Quality Assistance: Lessons learned

This morning, during my 10 idea routine, I push myself to list techniques and activities that I’ve tried to change the Quality mindset around the company. You already know that we’ve been doing modelling some of the process following the Quality Assistance approach. I know that the outcome of these activities will drastically vary for each team, but hopefully knowing some experiences will help you try something similar. And, as Scott Berkun explained amazingly here, it’s more important to learn from the failures than to just share the final idea. And certainly writing this will help me remember some details. I don’t trust my memory that much…

I’ll try to give you as much background as possible, although reading about how the organisation is working now and how I’m facing it know may help. Now.. Let’s focus on some things I’ve tried!

Three amigos. This is a pretty standard activity, although we needed some twist mainly because of resource issues (just me as QA and one product owner). We started picking some complex tasks per sprint and trying a standard Three Amigos, although at some point we decided that the engineers should do the exercise of listing the scenarios before implementing a solution, leveraging our work to double check and enhance with some “edgy but important” ones.

QA demo. We do it after finishing the development of some sprint stories where me (or Product) showed in 10 minutes at their machine how users are most likely to run through it, as well as trying to break it. There’s no better way to understand how to test than looking someone testing (and trying you communicate the mental process). There are some developers that, after this, embraced some testing activities as they saw me enjoying it, although others are reluctant.

Defining metrics to understand the current status. Things like amount of errors in each version, times, grouping types of errors, clearing non-useful data or even finding ways to generate it (like replicating production load on testing environments). We’re all engineers here, and no matter how much you try: data wins discussions. That’s a fact. I don’t have any data to back it, but you have to believe me.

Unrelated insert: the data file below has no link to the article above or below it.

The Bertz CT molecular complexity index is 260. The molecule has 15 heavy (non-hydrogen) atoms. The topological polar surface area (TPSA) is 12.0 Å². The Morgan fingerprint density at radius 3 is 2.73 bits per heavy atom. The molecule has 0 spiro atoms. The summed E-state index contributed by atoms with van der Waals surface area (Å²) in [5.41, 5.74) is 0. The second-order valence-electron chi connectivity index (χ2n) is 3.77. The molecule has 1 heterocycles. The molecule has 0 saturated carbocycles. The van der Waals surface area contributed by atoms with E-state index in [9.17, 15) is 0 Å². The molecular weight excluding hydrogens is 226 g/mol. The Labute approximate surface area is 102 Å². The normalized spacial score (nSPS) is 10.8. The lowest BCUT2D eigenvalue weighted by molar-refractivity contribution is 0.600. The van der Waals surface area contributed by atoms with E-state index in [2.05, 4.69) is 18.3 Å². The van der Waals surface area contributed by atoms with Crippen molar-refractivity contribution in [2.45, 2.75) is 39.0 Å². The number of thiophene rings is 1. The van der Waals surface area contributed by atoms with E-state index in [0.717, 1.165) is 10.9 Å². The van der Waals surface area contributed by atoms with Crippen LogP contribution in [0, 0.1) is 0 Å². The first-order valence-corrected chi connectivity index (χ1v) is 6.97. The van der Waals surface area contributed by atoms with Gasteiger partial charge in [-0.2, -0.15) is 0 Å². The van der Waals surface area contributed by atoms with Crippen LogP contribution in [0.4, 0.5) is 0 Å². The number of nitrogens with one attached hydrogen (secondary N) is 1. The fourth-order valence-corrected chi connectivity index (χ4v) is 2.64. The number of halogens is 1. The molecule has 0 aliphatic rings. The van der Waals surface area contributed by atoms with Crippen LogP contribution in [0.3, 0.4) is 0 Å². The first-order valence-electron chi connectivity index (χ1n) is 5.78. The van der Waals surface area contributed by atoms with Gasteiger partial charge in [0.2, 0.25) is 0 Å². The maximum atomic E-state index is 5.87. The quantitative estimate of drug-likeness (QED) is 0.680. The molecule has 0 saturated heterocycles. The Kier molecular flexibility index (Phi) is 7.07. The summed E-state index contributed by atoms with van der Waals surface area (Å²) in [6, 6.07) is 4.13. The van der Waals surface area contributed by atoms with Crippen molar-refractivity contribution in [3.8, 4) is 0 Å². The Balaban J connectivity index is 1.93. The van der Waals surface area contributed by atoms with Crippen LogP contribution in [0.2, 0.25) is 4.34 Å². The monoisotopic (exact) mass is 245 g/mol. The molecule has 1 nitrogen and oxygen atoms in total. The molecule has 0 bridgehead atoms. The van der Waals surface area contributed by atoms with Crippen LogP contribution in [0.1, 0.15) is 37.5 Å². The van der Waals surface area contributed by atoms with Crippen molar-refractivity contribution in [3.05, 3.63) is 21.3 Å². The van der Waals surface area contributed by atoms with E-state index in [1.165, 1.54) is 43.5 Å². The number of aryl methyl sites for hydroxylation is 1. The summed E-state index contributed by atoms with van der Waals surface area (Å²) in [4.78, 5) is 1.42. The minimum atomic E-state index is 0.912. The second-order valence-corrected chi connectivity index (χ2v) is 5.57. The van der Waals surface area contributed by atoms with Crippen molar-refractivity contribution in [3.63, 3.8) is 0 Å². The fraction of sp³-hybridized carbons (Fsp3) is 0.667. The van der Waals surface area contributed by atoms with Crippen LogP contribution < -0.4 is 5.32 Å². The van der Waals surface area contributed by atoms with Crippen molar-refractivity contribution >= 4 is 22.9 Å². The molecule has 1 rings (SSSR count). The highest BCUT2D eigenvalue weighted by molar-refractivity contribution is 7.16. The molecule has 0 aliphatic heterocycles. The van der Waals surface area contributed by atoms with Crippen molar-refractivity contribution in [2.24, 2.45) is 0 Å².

Testing hour. I can’t think that I have too much time to run many experiments, but one of the activities I love doing is setting voluntary exploratory testing sessions. I’ve done it mainly for big new releases, and I try to guide them to focus on a different aspect each time, although it gets wild most of the times. Unfortunately, we don’t do enough dogfooding, so this activity helps a lot spreading the knowledge about the tool and getting feedback. In my experience, teams that are usually siloed and less involved with the products are the ones enjoying it more, and giving you fresh feedback (R&D, Ops, etc.).

Getting involve with the community. We’re quite small, and I love allocating some time helping out the customer support guys giving not technical answers in the “I think I found a bug” section of our forum. It gives me loads of insight about what they care about, and some valuable examples to back my feedback. And they actually find some really weird bugs!

Proactively spying production. Gathering metrics, we’ve come around with some filters to get weird errors and behaviours, and we can use our tool to understand how the a user can get there. We’ve found edgy bugs because of it. We also use Inspectlet to understand how the users react to new features, helping us understanding further user cases and finding strange behaviours!

Participate in technical design meetings. I’m used to joining product meetings to help define some new features or make the product more resilient, but being involved in the technical discussion gives me more insight into the implementation and the challenges, and allow me to raise issues to ensure a more testable product (backdoors to easily reach some states, ways to inject failures, etc.)

Big picture testing. That every developer should care about testing it own slice is a fact, particularly in an organisation where there is only a QA. But testing integrations and “end to end” is usually something tedious that no one wants to deal with, but having a smoke verification before and after every release brings A LOT of value. That’s why I’ve taken the responsibility of building a “simple scenarios” big picture testing suite for both backend and frontend, serving me as valuable documentation as well. It’s the green light everyone needs before rolling a change.

Reviewing code (particularly tests). I wish I had more time to review more bits of code, but I usually just check some of the new stuff who I haven’t understand yet; and the code for the functional tests, especially the first batch of tests for a new feature. My main concern are readability, scalability and detecting flakiness. Avoiding integrations when possible (using static versions of webs vs live version), some random waits, retries policy that would masquerade problems, modularize for reusability…

Pair whenever possible. Ok, after all of this, I know I don’t have much time left. But, when I have, my first list is pairing as much as possible. It teaches me new technologies and ways to develop, I get some understanding about the solution, I can give early feedback and it bonds me with my colleagues. I’ll make a post about the benefits (and cons) I see in pairing soon!

And this, guys, are some activities I’m trying to infect the team with the love about Quality. Some of them may end as worthless, and many will be evolved and change, but right now I’m learning something new every time I do them. That sounds like enough reason to keep them for me!

May the force be with you,



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